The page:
A coalition of people, led by young organizers, marched down Martin Luther King Jr. Drive in Bronzeville on June 6, 2024, to bring attention to missing and murdered Black girls and women. (Eunice Alpasan / WTTW News)

People marched the streets in Bronzeville to demand that elected officials and law enforcement authorities do more to resolve missing persons and murder cases. Black girls and women are overrepresented in missing persons cases in Chicago, according to reports.

A mural along Mahalia’s Mile in the Chatham community. (WTTW News)

The cultural district designation will allow districts to apply for a share of $3 million set aside in state funding to support projects that uplift communities, spur economic development and preserve cultural heritage.

Augustus Tolton was the first recognized African American Roman Catholic priest. (Provided)

The first recognized African American Roman Catholic priest is on the road to sainthood. Augustus Tolton’s journey from enslaved child to priest is the subject of a series of events happening at the Tolton Heritage Center in Bronzeville.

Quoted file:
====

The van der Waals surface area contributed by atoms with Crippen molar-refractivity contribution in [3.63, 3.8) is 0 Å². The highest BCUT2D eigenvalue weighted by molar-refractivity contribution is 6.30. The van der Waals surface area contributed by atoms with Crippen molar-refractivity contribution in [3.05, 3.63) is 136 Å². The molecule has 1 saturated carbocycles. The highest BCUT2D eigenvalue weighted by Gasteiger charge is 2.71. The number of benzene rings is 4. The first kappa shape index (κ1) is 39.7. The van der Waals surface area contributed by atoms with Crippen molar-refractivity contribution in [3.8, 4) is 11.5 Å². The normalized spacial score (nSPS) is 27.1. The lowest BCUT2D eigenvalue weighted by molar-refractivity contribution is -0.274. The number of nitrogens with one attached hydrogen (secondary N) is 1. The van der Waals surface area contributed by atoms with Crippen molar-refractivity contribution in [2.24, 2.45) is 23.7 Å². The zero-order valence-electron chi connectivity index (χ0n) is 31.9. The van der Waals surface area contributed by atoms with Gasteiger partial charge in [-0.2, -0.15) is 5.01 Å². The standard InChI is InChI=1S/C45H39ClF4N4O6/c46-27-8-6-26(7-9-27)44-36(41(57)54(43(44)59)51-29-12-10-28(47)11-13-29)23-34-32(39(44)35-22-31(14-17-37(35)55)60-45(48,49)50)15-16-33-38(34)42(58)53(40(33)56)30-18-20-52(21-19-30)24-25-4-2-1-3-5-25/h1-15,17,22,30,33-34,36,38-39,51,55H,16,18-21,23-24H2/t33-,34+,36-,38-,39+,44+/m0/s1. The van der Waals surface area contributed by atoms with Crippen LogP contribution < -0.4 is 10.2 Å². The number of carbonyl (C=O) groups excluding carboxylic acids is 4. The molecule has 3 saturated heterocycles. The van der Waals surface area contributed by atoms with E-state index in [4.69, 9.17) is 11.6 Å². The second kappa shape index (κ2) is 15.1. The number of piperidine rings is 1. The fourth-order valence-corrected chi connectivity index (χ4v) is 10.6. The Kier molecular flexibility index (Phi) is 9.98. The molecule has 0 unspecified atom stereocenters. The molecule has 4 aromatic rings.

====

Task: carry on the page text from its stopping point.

(WTTW News)

A South Side community is getting up to $15 million to ensure it continues to tell the story of the Great Migration in the early 1900s. The Bronzeville-Black Metropolis National Heritage Area stretches from the South Loop to Woodlawn and is home to natural, historic and cultural resources.

(WTTW News)

Known as the “Black Metropolis,” the neighborhood became a hub for African American businesses in the early 1900s and has remained a popular place to live, especially for Chicago’s Black community. Now, a recent construction boom is replacing vacant lots with high-priced homes. The transformation is the focus of a new podcast series created and produced by Crain’s Chicago Business real estate reporter Dennis Rodkin.

Geoffrey Baer tours Chicago -- by bike! We revisit Geoffrey's Emmy-nominated special, Biking the Boulevards. Tonight, we take a look at the history of Chicago's boulevards, and a trip through Bronzeville.